Then after you play through the story, there is still more to do. There are a collectibles to find, outfits to purchase, and more games to play. I’ve become quite a big fan of the disc throwing game, which requires more skill on the part of the player than just a regular game of fetch.

As for the visuals in the game, they are not spectacular but they are not bad either. The puppy’s are cute and playfully run around on their own. True to their nature, these puppy’s are curious and energetic and feel the need to sniff out and explore everything in the locations you bring them to.

The audio is a mixture of both good and bad. As I mentioned, the puppy’s talk to you and while the voice acting is pleasantly well done, the number of things each dog will say is somewhat limited. And since these dogs tend to talk a lot, be prepared to hear the same thing over and over again. You do have the option of turning off their speech, which can make the game a little more enjoyable. But outside of the repetitive voices, the music is nice and atmosphere sounds are effective.


One of the most important elements in PS Vita Pets is in its controls. Most everything in the game is accomplished with the touch screen but you are also able to use your voice for certain commands. In order to talk to your puppy, you hold down the right shoulder button to bring up the microphone prompt, and then you can give your commands. Standard commands like “Sit” or “Lie down” work surprisingly well. I had very few moments when my voice commands were not understood (and even then, I think my dog was just ignoring me), and for those times there are touchscreen gestures that work as well. So if Jake wouldn’t sit when I told her to, I could just draw a line down on the screen, and she would usually obey that command.

The D-pad and left analog stick are used for navigating the world and since you can only move forward, they work quite well. While there may be hints of an open world game here, there is a certain path you have to follow the whole time. You won’t be wondering anywhere the game does not want you to go. But seeing as this is a game generally designed for kids, that actually works out for the best.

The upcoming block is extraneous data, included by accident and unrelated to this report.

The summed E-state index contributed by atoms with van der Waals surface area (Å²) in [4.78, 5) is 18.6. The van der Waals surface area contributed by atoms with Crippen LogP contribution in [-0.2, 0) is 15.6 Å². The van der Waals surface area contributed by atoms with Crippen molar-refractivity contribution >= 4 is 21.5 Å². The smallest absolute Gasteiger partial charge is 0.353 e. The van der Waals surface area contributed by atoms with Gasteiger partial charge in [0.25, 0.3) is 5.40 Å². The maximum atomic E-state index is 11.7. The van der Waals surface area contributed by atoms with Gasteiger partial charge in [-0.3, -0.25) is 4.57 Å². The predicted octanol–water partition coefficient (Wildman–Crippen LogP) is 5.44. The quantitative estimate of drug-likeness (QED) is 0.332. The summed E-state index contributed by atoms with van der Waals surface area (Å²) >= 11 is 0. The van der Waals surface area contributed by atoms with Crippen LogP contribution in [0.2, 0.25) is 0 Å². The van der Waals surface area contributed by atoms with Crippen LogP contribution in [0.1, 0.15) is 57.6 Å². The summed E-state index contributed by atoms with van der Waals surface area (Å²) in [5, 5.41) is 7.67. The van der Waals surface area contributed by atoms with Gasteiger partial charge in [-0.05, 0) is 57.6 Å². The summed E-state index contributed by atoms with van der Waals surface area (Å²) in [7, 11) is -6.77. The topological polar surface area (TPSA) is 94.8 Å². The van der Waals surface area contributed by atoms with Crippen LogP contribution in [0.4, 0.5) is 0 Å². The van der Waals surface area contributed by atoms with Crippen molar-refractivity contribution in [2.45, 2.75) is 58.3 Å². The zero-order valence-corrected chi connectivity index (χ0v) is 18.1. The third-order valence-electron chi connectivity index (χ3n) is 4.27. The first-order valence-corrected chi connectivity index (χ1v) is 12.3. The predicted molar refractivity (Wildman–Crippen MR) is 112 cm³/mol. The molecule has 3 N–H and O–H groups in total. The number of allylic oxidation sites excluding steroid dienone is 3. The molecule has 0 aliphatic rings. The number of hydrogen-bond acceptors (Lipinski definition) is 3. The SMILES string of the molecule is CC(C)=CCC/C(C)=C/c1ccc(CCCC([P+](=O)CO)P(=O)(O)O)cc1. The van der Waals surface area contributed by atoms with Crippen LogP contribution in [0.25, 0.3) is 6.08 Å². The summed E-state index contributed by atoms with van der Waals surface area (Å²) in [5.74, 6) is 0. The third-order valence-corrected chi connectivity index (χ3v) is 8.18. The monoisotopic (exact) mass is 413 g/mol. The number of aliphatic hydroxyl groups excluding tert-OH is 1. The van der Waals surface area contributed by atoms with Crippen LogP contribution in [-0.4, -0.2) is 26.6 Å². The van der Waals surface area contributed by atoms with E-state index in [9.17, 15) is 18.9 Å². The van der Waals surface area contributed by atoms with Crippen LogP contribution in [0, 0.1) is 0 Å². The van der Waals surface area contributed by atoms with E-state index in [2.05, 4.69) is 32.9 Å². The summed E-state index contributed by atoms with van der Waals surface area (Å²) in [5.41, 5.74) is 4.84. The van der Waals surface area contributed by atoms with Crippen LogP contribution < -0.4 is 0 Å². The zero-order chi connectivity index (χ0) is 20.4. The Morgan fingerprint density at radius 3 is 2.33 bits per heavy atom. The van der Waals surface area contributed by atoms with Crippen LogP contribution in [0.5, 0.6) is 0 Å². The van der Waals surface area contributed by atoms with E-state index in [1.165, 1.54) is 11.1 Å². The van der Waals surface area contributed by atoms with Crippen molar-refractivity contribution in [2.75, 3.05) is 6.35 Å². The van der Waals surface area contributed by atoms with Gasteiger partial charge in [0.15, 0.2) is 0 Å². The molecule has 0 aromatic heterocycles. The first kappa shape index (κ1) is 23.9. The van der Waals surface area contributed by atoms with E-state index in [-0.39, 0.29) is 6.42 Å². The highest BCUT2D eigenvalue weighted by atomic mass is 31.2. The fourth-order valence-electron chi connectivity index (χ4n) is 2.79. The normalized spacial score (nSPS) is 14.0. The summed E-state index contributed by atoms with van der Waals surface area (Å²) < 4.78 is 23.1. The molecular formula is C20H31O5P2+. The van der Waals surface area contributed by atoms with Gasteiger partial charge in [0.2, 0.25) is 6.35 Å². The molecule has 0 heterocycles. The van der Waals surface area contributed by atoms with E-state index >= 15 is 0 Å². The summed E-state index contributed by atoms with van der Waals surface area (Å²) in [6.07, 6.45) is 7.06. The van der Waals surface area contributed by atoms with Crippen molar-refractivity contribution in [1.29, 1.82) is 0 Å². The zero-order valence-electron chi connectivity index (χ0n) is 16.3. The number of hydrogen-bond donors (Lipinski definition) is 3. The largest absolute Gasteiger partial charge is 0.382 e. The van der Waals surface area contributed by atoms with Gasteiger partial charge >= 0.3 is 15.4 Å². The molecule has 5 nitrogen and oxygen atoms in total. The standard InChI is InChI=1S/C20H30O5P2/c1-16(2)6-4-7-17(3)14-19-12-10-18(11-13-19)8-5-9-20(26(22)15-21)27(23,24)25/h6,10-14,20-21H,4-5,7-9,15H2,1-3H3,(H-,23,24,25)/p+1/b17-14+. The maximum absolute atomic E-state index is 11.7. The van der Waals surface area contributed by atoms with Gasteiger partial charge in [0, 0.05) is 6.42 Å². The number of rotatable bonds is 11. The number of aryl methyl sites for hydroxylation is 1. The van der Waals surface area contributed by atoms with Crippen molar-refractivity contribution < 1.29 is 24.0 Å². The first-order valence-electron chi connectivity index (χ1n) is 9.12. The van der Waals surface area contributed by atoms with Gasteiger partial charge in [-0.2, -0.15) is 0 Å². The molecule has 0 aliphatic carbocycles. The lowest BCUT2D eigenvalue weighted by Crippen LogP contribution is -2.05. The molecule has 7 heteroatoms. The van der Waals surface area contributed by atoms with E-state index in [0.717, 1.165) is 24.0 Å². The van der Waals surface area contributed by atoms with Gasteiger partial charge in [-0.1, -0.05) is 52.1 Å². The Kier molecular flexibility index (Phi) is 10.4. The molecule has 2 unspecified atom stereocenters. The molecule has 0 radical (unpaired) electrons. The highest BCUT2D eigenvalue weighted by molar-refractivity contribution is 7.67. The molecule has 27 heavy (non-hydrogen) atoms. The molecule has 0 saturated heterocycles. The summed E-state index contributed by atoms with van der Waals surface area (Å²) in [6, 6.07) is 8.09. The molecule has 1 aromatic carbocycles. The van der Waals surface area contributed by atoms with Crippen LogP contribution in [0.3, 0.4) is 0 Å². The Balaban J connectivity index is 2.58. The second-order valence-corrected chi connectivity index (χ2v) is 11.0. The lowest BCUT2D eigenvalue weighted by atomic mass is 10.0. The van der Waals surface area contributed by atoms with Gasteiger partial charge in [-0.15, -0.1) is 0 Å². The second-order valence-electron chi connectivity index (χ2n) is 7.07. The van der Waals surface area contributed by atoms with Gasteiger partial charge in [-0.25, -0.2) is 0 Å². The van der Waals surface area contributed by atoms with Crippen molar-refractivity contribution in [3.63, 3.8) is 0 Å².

And speaking of kids, how will they enjoy this game? To answer that question I reluctantly handed my Vita off to my 8 year old daughter and asked her what she thought of it. Some hours later I was finally able to get it back and in short, she loved it. As it turned out, it became a great game for us to play together since she enjoyed the pet sim stuff more than I did, and I was able to help her through the adventure parts of the game. It made for some really good family time together.

But I knew this game succeeded when we were in the car and she let out that burst of frustration that little girls are known for. She was playing Nintendogs on her 3DS when she shouted, “I wish I had brought the Vita instead! I want to play Pets.” And when given the choice between PS Vita Pets and Minecraft, she chose Pets. That just about summed it all up for me.


While I really enjoyed the game, there are a few downsides that I feel I should mention. The camera can be a little erratic at times and can be hard to control. I also encountered a few bugs where the game would not recognize my touch input. And occasionally the frame rate for the game would drop and there would be noticeable stutters. This seemed odd for a game that was not very visually taxing on the system, but it also never hampered the game play either.

The game is also pretty lonely. While you and your puppy are out exploring the abandoned world of Castlewood Island, you begin to realize that there is nobody else around. No people, no pets, nobody. You do see the occasional squirrel run across the path, but outside of that, it’s just you and your dog.